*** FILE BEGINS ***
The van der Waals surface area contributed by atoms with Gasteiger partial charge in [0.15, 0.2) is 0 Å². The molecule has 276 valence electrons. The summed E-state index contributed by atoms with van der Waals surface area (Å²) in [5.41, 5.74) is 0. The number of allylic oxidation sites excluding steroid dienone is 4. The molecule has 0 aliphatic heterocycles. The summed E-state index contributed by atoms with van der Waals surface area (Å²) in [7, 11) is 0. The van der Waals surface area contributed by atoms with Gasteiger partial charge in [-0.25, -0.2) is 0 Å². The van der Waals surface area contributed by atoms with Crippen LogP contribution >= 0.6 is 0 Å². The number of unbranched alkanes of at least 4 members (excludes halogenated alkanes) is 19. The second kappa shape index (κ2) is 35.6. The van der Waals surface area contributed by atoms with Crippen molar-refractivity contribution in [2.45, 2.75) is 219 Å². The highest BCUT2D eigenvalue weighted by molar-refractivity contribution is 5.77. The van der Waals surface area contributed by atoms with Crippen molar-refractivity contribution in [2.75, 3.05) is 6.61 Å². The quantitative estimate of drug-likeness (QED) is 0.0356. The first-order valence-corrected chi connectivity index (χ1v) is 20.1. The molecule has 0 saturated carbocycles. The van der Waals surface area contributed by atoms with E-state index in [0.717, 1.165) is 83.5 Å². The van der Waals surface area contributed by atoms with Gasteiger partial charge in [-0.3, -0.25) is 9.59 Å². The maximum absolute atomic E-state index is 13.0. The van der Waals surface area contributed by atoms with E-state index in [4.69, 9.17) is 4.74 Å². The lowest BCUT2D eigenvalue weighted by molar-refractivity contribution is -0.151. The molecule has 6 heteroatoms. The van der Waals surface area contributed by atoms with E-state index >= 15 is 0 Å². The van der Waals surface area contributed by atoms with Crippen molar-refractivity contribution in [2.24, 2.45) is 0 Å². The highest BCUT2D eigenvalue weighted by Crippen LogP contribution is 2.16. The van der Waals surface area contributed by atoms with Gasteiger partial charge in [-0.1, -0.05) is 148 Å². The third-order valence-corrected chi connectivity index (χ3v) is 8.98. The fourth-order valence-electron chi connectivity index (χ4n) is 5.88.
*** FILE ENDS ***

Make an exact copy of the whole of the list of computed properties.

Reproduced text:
The van der Waals surface area contributed by atoms with Gasteiger partial charge in [0.15, 0.2) is 0 Å². The molecule has 276 valence electrons. The summed E-state index contributed by atoms with van der Waals surface area (Å²) in [5.41, 5.74) is 0. The number of allylic oxidation sites excluding steroid dienone is 4. The molecule has 0 aliphatic heterocycles. The summed E-state index contributed by atoms with van der Waals surface area (Å²) in [7, 11) is 0. The van der Waals surface area contributed by atoms with Gasteiger partial charge in [-0.25, -0.2) is 0 Å². The van der Waals surface area contributed by atoms with Crippen LogP contribution >= 0.6 is 0 Å². The number of unbranched alkanes of at least 4 members (excludes halogenated alkanes) is 19. The second kappa shape index (κ2) is 35.6. The van der Waals surface area contributed by atoms with Crippen molar-refractivity contribution in [2.45, 2.75) is 219 Å². The highest BCUT2D eigenvalue weighted by molar-refractivity contribution is 5.77. The van der Waals surface area contributed by atoms with Crippen molar-refractivity contribution in [2.75, 3.05) is 6.61 Å². The quantitative estimate of drug-likeness (QED) is 0.0356. The first-order valence-corrected chi connectivity index (χ1v) is 20.1. The molecule has 0 saturated carbocycles. The van der Waals surface area contributed by atoms with E-state index in [0.717, 1.165) is 83.5 Å². The van der Waals surface area contributed by atoms with Gasteiger partial charge in [-0.3, -0.25) is 9.59 Å². The maximum absolute atomic E-state index is 13.0. The van der Waals surface area contributed by atoms with E-state index in [4.69, 9.17) is 4.74 Å². The lowest BCUT2D eigenvalue weighted by molar-refractivity contribution is -0.151. The molecule has 6 heteroatoms. The van der Waals surface area contributed by atoms with E-state index >= 15 is 0 Å². The van der Waals surface area contributed by atoms with Crippen molar-refractivity contribution in [2.24, 2.45) is 0 Å². The highest BCUT2D eigenvalue weighted by Crippen LogP contribution is 2.16. The van der Waals surface area contributed by atoms with Gasteiger partial charge in [-0.1, -0.05) is 148 Å². The third-order valence-corrected chi connectivity index (χ3v) is 8.98. The fourth-order valence-electron chi connectivity index (χ4n) is 5.88.